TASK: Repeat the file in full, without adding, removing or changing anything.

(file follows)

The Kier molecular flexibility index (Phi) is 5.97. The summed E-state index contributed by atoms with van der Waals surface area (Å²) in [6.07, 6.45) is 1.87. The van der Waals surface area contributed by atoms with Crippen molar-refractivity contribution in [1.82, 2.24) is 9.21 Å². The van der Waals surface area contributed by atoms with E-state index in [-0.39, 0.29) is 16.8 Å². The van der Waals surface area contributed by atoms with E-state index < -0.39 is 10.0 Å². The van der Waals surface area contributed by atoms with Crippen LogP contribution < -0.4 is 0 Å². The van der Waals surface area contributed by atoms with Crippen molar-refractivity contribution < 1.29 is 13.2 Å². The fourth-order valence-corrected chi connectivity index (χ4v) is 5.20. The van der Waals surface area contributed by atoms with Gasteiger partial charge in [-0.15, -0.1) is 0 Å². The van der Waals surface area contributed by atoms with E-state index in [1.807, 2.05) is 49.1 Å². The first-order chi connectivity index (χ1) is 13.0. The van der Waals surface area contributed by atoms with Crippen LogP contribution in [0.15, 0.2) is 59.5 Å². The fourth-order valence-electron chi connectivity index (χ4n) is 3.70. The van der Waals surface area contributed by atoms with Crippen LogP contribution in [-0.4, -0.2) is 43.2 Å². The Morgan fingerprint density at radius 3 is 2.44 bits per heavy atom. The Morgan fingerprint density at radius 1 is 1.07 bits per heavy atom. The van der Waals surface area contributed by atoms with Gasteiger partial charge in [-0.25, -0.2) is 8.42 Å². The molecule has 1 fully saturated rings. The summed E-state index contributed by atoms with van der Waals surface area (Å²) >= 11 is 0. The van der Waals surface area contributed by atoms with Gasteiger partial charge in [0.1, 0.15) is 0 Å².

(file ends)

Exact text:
The Kier molecular flexibility index (Phi) is 5.97. The summed E-state index contributed by atoms with van der Waals surface area (Å²) in [6.07, 6.45) is 1.87. The van der Waals surface area contributed by atoms with Crippen molar-refractivity contribution in [1.82, 2.24) is 9.21 Å². The van der Waals surface area contributed by atoms with E-state index in [-0.39, 0.29) is 16.8 Å². The van der Waals surface area contributed by atoms with E-state index < -0.39 is 10.0 Å². The van der Waals surface area contributed by atoms with Crippen LogP contribution < -0.4 is 0 Å². The van der Waals surface area contributed by atoms with Crippen molar-refractivity contribution < 1.29 is 13.2 Å². The fourth-order valence-corrected chi connectivity index (χ4v) is 5.20. The van der Waals surface area contributed by atoms with Gasteiger partial charge in [-0.15, -0.1) is 0 Å². The van der Waals surface area contributed by atoms with E-state index in [1.807, 2.05) is 49.1 Å². The first-order chi connectivity index (χ1) is 13.0. The van der Waals surface area contributed by atoms with Crippen LogP contribution in [0.15, 0.2) is 59.5 Å². The fourth-order valence-electron chi connectivity index (χ4n) is 3.70. The van der Waals surface area contributed by atoms with Crippen LogP contribution in [-0.4, -0.2) is 43.2 Å². The Morgan fingerprint density at radius 3 is 2.44 bits per heavy atom. The Morgan fingerprint density at radius 1 is 1.07 bits per heavy atom. The van der Waals surface area contributed by atoms with Gasteiger partial charge in [-0.25, -0.2) is 8.42 Å². The molecule has 1 fully saturated rings. The summed E-state index contributed by atoms with van der Waals surface area (Å²) >= 11 is 0. The van der Waals surface area contributed by atoms with Gasteiger partial charge in [0.1, 0.15) is 0 Å².